Tuesday, September 30, 2014

National Park Service uniform buttons

Any account of the National Park Service must begin with the parks that preceded it and prompted its creation.
The national park concept is generally credited to the artist George Catlin. On a trip to the Dakotas in 1832, he worried about the impact of America's westward expansion on Indian civilization, wildlife, and wilderness. They might be preserved, he wrote, "by some great protecting policy of government... in a magnificent park.... A nation's park, containing man and beast, in all the wild and freshness of their nature's beauty!"
Catlin's vision was partly realized in 1864, when Congress donated Yosemite Valley to California for preservation as a state park. Eight years later, in 1872, Congress reserved the spectacular Yellowstone country in the Wyoming and Montana territories "as a public park or pleasuring-ground for the benefit and enjoyment of the people." With no state government there yet to receive and manage it, Yellowstone remained in the custody of the U.S. Department of the Interior as a national park-the world's first area so designated.
Congress followed the Yellowstone precedent with other national parks in the 1890s and early 1900s, including Sequoia, Yosemite (to which California returned Yosemite Valley), Mount Rainier, Crater Lake, and Glacier. The idealistic impulse to preserve nature was often joined by the pragmatic desire to promote tourism: western railroads lobbied for many of the early parks and built grand rustic hotels in them to boost their passenger business.
The late nineteenth century also saw growing interest in preserving prehistoric Indian ruins and artifacts on the public lands. Congress first moved to protect such a feature, Arizona's Casa Grande Ruin, in 1889. In 1906 it created Mesa Verde National Park, containing dramatic cliff dwellings in southwestern Colorado, and passed the Antiquities Act authorizing presidents to set aside "historic and prehistoric structures, and other objects of historic or scientific interest" in federal custody as national monuments. Theodore Roosevelt used the act to proclaim 18 national monuments before he left the presidency. They included not only cultural features like El Morro, New Mexico, site of prehistoric petroglyphs and historic inscriptions, but natural features like Arizona's Petrified Forest and Grand Canyon. Congress later converted many of these natural monuments to national parks.
By 1916 the Interior Department was responsible for 14 national parks and 21 national monuments but had no organization to manage them. Interior secretaries had asked the Army to detail troops to Yellowstone and the California parks for this purpose. There military engineers and cavalrymen developed park roads and buildings, enforced regulations against hunting, grazing, timber cutting, and vandalism, and did their best to serve the visiting public. Civilian appointees superintended the other parks, while the monuments received minimal custody. In the absence of an effective central administration, those in charge operated without coordinated supervision or policy guidance.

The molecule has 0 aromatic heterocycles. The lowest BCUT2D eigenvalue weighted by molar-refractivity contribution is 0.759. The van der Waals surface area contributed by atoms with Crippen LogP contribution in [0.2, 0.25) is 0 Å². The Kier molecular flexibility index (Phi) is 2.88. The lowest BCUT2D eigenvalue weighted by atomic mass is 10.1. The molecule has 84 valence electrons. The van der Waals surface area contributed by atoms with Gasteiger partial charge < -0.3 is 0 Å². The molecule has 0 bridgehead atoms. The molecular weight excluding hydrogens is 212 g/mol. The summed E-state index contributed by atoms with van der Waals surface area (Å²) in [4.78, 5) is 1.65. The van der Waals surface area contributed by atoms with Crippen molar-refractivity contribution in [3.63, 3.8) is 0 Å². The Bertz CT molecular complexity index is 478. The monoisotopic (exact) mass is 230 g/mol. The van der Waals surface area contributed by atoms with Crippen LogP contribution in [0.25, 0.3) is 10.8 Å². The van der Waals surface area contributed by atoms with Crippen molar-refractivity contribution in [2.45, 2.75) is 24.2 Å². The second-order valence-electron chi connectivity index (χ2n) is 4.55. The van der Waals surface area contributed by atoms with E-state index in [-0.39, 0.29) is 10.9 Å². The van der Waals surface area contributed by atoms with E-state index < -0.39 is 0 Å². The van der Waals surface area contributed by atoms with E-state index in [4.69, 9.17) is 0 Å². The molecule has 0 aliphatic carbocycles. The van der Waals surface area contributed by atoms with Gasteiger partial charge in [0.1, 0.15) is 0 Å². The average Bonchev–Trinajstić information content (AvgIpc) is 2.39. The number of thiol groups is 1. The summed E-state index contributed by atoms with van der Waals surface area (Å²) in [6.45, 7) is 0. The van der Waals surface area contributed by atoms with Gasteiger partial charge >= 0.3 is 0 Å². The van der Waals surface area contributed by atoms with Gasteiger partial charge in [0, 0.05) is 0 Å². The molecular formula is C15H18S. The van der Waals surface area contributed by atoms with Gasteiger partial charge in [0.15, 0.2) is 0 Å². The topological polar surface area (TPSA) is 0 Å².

The antique buttons are brass, click on image to enlarge

Monday, September 8, 2014

U S Indian Service and U S Forest Service uniform buttons

The Bureau of Indian Affairs (BIA) is an agency of the federal government of the United States within the U.S. Department of the Interior. It is responsible for the administration and management of 55,700,000 acres of land held in trust by the United States for Native Americans in the United States, Native American Tribes and Alaska Natives.The Bureau of Indian Affairs is one of two bureaus under the jurisdiction of the Assistant Secretary for Indian Affairs: the Bureau of Indian Affairs and the Bureau of Indian Education, which provides education services to approximately 48,000 Native Americans.
The BIA’s responsibilities once included providing health care to American Indians and Alaska Natives. In 1954 that function was legislatively transferred to the Department of Health, Education, and Welfare, now known as the U.S. Department of Health and Human Services, where it has remained to this day as the Indian Health Service
These were the buttons worn by the uniformed services of Indian Reservations such as Agents, Medical personnel, and Police 



Forest Service Buttons, first 2 are vegetable Ivory others are brass

Starting in 1876, and undergoing a series of name changes, the U.S. Forest Service grew to protect and utilize millions of acres of forest on public land. Gifford Pinchot, an early advocate of scientific forestry, along with President Theodore Roosevelt and conservation organizations, led the effort to manage forest for the public good.
Click on image to enlarge

Tuesday, September 2, 2014

Ethiopian woman’s head button or Hawaiian Queen Lydia L.




Ethiopian woman’s head button (this is according to the Big Book of Buttons) but I've also heard her called Hawaiian Queen, Lydia Liliuokalani
 Molded black glass, set with 2 brilliants and cemented to a flat, milk glass background the button is large size, antique and has a metal rosette shank
 I have found NEW information in the May 1997 issue of the National Button Society Bulletin the above image is called "The Blackamoor" and can be used as a fable button
“The button familiar to us as “The Blackamoor” can now be used with fable buttons. The fable is The AEthiop, page 91 in the AEsop Fable Collection. It goes as follows:
The purchaser of a black servant was persuaded that the color of his skin arose from dirt contacted through the neglect of his former masters. On bringing him home, he resorted to every means of cleaning, and subjected the man to incessant scrubbings. The servant caught a severe cold, but he never changed his color or complexion.
Moral: What’s bred in the bone will stick to the flesh”